For these reasons, Plaintiffs rarely attach medical and/or billing records to a Petition and this poses many challenges for a Defendant. Should the Defendant oppose the Petition if the alleged damages are clearly in excess of $50,000, thus incurring additional (and arguably unnecessary) attorney’s fees and cost? Or should the Defendant not file an opposition and simply allow the Petition to be granted? The latter approach might be more time and cost-effective up front but could present issues later in the life of the lawsuit.
Frequently a Plaintiff lists in their Petition a calculation of damages, but as discovery commences it becomes apparent some of the alleged medical costs contained in the Petition are clearly unrelated to the subject incident. For example a Plaintiff might have included in their Petition medical costs for visits to their primary care physician for general check-ups during the time they were treating for injuries from an incident. Other common examples are medical costs for visits to doctors related to unrelated issues such as diabetes, cardiac problems, asthma/allergies, and a host of other health issues which pre-date the subject incident and were not caused by and/or related to the subject incident.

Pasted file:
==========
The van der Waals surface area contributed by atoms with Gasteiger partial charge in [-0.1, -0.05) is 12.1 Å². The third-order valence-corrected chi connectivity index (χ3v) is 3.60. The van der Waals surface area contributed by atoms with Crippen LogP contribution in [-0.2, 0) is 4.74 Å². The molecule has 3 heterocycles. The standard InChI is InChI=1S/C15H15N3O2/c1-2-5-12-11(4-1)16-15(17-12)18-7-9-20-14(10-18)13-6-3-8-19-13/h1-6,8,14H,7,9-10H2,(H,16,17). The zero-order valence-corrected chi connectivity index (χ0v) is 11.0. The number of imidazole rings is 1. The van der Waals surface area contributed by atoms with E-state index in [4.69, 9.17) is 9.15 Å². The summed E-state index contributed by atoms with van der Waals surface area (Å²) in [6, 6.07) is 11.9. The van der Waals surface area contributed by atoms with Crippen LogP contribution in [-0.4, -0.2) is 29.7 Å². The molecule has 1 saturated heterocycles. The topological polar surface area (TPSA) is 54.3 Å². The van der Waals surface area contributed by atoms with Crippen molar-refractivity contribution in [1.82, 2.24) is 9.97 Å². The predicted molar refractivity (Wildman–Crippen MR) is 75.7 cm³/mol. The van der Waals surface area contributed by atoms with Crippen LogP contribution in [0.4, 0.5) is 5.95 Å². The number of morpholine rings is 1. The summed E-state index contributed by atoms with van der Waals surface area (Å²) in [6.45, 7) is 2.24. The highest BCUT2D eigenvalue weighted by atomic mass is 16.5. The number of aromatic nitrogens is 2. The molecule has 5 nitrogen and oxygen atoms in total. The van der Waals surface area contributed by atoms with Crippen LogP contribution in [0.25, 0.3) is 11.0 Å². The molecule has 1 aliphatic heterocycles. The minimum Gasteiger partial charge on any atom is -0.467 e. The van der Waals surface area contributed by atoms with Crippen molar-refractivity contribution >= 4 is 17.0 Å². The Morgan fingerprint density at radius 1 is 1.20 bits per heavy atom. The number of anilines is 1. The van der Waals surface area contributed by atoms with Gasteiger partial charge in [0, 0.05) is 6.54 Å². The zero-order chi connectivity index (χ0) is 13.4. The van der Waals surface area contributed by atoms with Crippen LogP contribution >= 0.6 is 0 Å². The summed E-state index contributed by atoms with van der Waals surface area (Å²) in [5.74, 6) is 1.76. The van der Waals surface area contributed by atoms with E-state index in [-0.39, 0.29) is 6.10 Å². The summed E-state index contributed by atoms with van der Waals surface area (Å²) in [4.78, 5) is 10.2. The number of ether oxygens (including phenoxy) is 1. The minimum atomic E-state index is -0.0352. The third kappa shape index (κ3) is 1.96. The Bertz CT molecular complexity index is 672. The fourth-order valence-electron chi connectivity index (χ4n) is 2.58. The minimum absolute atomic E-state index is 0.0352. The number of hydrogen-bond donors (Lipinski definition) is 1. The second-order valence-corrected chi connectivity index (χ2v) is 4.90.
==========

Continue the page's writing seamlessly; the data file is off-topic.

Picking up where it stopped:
For all of these reasons, a clever Plaintiff can take advantage of the lax rules regarding exemption from the Arbitration program by alleging medical costs which are clearly unrelated to the subject incident merely for the purpose of exempting the case from arbitration so they can circumvent the $50,0000 damage cap. Should this scenario occur, a Defendant has recourse to file a costly and time consuming motion seeking to remand the matter back to the Arbitration Program. If an opposition was not originally filed to the Petition, Plaintiff could potentially argue a subsequent pleading seeking to remand the case should be barred by the doctrine of judicial estoppel. Indeed, EDCR 2.20(e) states:
Failure of the opposing party to serve and file written opposition may be construed as an admission that the motion and/or joinder is meritorious and a consent to granting the same